The control scheme is very much the same as it always have been. This is undoubtedly a good thing, as Zelda is known for its tight controls. While it will ultimately always be compared to its twin brother on the Wii, I fall into the GCN camp myself. Zelda should be played with a control pad, and the GCN gets this right. My one complaint when it comes to controls, is horse back combat. This just feels ackward and unresponsive most of the time, and it's almost always easier to dismount Epona and take care of the baddies on foot. It's a shame to, as a little more care could have made horse back combat a very fun feature.
One area where Twilight Princess unfortunately fails is making Hyrule seem alive. One of the reasons I enjoyed Majoras Mask so much was the interaction with Termina. Every NPC had something to do, someplace to go, or something to say. This is not the case with Twilight Princess, as it often feels like Link is alone in this huge world. While that may be fine for Shadow of the Colossus, it's not for a Zelda game. If I'm saving the world, I would like to be able to interact with it a little. Most towns and villages are virtually ghost towns, with very little activity. Even Castle Town has very little to do. As big as Hyrule is, it's disappointing that Nintendo couldn't bring it to life.
Visually, the game is outstanding for a GCN title. The world is absolutely huge, many times the size of the Hyrule found in Ocarina of Time. Even with it's expansiveness, it still manages to look great. The game truly pushes the GCN to its absolute limits. The art style is especially riveting in the Twilight World. I could describe it, but words can't really do it any justice as to how cool it looks. This said however, it should be mentioned that the GCN is five years old, and a game of this size undoubtedly is going to have some issues in the graphic department. Many textures are bland, boring and ugly. The water effects are not done well, and the framerate drags when you're confronted with numerous enemies. Even with those quirks however, it still manages to be a fantastic looking game.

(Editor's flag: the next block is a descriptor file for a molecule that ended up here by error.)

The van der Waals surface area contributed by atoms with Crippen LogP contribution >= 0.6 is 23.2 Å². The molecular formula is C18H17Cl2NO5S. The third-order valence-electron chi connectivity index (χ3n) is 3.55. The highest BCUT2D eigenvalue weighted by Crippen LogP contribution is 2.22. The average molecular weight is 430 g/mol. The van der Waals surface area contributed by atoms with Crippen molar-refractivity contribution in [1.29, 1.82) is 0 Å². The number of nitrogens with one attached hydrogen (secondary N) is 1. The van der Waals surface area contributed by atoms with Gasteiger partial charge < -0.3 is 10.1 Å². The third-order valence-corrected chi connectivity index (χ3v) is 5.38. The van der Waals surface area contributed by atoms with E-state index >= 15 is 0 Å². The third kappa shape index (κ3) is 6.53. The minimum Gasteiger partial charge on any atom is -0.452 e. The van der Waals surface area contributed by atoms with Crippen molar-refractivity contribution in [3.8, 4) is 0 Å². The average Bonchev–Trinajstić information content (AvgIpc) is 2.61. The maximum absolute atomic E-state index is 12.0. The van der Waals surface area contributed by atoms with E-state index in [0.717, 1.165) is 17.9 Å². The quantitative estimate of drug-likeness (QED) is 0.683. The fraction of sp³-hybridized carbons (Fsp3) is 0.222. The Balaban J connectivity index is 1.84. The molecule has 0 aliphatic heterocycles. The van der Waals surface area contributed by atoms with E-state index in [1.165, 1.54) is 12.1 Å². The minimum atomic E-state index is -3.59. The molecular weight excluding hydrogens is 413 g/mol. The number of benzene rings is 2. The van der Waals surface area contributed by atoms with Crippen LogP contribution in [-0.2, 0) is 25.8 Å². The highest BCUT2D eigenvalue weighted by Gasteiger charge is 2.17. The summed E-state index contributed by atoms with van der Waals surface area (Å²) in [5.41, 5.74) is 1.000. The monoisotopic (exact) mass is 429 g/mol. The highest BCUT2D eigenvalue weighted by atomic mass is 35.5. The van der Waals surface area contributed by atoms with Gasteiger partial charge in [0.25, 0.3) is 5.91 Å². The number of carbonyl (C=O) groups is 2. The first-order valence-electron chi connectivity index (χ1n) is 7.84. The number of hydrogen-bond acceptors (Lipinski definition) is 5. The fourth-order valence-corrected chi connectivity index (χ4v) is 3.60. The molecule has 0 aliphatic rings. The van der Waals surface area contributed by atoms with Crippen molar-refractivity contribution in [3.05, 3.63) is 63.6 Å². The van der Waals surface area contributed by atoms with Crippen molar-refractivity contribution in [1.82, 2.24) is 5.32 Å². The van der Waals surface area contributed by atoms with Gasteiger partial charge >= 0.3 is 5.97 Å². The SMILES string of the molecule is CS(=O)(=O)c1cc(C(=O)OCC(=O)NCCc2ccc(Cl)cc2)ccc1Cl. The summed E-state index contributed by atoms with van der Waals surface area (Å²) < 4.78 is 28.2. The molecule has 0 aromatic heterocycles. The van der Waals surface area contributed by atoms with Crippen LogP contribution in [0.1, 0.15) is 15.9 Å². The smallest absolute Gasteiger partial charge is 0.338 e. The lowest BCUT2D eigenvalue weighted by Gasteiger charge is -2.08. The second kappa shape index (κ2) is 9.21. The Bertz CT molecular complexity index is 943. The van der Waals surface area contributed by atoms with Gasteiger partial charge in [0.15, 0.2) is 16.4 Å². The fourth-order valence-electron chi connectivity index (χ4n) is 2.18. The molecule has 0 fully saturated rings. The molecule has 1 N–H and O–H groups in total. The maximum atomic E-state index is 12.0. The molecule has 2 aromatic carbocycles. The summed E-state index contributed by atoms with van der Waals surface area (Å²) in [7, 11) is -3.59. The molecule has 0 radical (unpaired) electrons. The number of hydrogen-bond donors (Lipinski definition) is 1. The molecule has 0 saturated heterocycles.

While it may shine visually, Twilight Princess suffers in the audio category. The series is still using the MIDI format for music instead of an orchestral score. This is very disappointing, as the music just can not capture the epic feel of the game itself. While classic Zelda tracks are always nice, the new stuff leaves a lot to be desired. Hopefully Nintendo moves on to an orchestral score in future editions. Also noticeable is the lack of voice acting, which is definitely a touchy subject among the Zelda faithful. While I understand why voice acting may not be welcome among the most die hard fans, unfortunately the game suffers because of it. Link as a silent hero is fine, but the rest of Hyrule needs a voice. Also disturbing is the absence of an Ocarina. In its place Link's wolf form can play melodies by howling, but this obviously doesn't have the same effect as an Ocarina.
I'm of two minds concerning Twilight Princess. On one hand, this is classic Zelda. The fans wanted another Ocarina of Time, and they essentially got it. The game very much feels like OoT had it been made ten years later. It improves upon OoT, and serves up the winning Zelda formula. It truly is a spectacular game, OoT successor or not. On the other hand though, it was very refreshing to see Nintendo branch of in other directions with Majoras Mask and Wind Waker. Both those games were truly original, which is why it's a little disheartening to see Twilight Princess bear so many striking similarities to OoT. It's still a fantastic game however, and there really could be no better send off for the GCN.
Reviewer's Score: 9/10 | Originally Posted: 01/03/07